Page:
The world is in a second mini-recession/stall since the Great Recession began in 2008. As in 2010, we’ve seen oil prices ramp up and growth peter out. Now, because growth/oil demand is down, oil prices have dropped back a little. But the moment the economy shows mild signs of life, they’ll be back up again. Short periods of weak growth, oil price shocks, recessions – sounds like the cycle peak oil economists have predicted for years.
And before anyone says ‘well, we’ll just frack our way out of this problem’ or ‘electric cars to the rescue’ understand this: those are expensive energy sources (and also limited in their scalability). The problem we’re facing is not that we’re running out of energy but that we’re running out of energy that is cheap enough to burn and maintain the superstructure of our economy. Put another way, the ‘cost’ of an energy source is the energy that needs to be expended in accessing it – as we replace exhausted easy energy sources with ones that use a higher percentage of their energy potential to be accessed, the amount left for ‘everything else’, the economy, shrinks.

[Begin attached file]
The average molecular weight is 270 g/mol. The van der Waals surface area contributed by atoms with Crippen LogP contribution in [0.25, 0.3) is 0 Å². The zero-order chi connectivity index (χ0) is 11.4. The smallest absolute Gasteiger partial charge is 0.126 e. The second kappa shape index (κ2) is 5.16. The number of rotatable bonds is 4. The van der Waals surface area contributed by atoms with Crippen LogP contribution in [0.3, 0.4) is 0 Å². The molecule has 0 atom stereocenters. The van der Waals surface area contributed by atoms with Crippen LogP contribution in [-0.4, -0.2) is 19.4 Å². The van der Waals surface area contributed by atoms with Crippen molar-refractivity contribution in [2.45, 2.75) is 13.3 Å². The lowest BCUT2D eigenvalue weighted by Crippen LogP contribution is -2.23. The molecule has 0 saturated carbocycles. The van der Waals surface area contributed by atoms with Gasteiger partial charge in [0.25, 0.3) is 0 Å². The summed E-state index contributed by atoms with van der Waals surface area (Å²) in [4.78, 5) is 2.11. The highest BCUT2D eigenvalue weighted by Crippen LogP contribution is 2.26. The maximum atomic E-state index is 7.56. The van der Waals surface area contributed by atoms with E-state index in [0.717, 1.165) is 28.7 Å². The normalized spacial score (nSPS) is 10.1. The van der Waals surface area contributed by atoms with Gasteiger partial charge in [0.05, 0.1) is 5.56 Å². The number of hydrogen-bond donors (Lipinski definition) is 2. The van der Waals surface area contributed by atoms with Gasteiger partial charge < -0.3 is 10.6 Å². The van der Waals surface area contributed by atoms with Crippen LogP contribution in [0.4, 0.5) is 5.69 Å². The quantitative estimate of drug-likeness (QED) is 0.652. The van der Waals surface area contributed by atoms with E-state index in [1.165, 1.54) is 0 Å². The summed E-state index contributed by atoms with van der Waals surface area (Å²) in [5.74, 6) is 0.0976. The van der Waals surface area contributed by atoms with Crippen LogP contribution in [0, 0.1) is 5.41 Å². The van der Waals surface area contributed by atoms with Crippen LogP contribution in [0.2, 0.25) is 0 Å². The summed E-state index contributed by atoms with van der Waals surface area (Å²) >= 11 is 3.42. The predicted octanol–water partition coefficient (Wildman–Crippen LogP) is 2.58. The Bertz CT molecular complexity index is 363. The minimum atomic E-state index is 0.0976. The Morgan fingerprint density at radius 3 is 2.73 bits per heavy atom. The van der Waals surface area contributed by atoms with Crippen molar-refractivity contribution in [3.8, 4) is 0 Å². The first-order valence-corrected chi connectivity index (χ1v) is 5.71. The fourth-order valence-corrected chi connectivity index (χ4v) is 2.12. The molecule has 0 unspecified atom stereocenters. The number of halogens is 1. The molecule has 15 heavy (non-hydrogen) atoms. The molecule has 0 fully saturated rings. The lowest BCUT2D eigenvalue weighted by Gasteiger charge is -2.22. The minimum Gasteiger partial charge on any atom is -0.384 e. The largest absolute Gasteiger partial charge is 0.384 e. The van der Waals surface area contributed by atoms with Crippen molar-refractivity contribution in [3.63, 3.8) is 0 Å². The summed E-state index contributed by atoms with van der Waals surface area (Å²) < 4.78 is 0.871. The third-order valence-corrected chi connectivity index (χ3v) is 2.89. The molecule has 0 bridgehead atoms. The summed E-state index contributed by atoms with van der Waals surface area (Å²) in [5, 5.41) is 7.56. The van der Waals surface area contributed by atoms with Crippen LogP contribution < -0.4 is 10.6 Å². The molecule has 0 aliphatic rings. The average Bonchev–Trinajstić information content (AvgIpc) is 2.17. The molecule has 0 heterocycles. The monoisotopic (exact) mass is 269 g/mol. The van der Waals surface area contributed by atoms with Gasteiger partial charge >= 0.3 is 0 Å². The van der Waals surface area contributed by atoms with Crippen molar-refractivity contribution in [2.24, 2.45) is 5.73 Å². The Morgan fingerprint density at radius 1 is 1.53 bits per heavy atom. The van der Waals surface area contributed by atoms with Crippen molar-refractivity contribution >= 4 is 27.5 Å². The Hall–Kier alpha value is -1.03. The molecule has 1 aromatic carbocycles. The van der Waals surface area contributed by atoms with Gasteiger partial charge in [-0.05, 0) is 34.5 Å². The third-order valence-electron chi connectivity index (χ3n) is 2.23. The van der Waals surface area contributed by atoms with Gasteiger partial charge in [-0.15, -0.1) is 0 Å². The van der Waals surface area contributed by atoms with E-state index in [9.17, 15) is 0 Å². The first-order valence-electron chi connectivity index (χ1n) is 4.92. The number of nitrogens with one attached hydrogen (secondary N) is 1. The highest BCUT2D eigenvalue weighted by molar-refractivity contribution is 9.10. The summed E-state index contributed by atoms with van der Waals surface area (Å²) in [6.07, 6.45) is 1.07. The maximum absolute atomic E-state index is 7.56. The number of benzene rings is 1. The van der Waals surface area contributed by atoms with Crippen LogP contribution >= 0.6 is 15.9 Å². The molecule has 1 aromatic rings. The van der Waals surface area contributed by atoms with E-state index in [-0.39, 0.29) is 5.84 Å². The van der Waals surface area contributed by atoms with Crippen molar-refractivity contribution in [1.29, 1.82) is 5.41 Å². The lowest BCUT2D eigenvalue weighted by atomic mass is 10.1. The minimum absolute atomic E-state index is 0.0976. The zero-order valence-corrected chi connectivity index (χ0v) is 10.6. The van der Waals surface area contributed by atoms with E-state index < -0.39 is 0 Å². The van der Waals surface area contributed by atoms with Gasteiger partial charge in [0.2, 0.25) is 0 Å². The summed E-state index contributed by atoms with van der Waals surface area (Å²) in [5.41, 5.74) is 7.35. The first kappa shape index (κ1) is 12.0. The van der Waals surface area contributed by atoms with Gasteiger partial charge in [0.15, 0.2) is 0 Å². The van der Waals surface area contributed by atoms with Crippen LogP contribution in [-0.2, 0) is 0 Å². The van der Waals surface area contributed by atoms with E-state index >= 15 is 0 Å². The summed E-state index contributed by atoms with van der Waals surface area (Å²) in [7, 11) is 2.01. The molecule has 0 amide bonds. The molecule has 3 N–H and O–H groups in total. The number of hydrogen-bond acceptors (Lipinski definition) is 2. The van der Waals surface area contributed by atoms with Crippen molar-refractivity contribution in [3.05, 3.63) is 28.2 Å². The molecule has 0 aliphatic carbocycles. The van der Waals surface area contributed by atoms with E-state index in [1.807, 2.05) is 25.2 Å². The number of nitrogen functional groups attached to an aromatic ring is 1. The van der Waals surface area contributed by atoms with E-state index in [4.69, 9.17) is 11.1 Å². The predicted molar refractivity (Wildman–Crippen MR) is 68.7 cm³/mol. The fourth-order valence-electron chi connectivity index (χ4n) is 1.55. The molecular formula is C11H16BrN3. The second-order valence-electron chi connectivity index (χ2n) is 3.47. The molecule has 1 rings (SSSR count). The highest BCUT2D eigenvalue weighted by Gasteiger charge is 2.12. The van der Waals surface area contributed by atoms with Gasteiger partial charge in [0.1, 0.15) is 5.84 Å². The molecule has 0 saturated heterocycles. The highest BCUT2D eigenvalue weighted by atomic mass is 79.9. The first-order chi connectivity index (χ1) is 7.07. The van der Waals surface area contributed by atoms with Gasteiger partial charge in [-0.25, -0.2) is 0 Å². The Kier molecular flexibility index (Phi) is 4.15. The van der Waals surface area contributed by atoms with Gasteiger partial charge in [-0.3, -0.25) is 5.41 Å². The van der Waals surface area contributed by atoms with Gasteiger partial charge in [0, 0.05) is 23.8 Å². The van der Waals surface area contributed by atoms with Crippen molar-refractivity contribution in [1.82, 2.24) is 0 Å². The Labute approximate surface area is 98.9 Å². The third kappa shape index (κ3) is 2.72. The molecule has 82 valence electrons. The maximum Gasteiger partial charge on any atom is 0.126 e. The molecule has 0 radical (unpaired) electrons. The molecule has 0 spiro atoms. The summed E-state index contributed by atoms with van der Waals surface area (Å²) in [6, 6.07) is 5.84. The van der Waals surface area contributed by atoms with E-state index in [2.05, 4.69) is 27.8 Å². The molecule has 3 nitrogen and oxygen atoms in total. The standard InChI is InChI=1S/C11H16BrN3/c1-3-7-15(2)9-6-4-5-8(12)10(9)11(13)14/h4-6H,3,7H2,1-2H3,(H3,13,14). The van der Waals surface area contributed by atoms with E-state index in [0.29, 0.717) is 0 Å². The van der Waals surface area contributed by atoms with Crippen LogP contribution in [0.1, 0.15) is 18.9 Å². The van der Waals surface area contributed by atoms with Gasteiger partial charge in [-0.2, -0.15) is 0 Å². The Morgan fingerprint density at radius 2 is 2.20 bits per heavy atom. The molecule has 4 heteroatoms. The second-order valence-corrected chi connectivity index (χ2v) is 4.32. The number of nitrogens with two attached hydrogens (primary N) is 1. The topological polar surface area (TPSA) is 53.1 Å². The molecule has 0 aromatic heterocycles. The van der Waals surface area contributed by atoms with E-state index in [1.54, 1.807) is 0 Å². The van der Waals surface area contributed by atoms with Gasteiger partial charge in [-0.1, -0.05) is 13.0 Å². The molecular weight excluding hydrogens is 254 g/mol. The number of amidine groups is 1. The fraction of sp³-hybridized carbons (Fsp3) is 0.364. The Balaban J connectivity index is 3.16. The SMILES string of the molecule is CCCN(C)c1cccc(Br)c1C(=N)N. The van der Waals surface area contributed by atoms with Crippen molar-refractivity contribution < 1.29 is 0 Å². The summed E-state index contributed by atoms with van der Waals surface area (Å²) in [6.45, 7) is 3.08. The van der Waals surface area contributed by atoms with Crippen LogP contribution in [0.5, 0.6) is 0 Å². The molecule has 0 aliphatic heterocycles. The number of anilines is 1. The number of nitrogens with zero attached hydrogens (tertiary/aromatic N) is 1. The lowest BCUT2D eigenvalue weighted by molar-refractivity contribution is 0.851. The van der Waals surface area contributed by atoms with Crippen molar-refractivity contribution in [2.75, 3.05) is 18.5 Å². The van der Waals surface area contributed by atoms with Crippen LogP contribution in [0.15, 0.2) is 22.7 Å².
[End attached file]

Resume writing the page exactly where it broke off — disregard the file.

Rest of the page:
Only rising energy use efficiency or, more accurately, the fact there are so many low-hanging fruit of extravagant, low-value energy use that can be cut is allowing some moderate growth in the space between oil price shocks.
This isn’t an apocalypse, like that dinosaur John Armstrong, said yesterday. It’s a new challenge and it requires a new outlook that doesn’t assume growth is natural, inevitable, and the be all and end all of our society.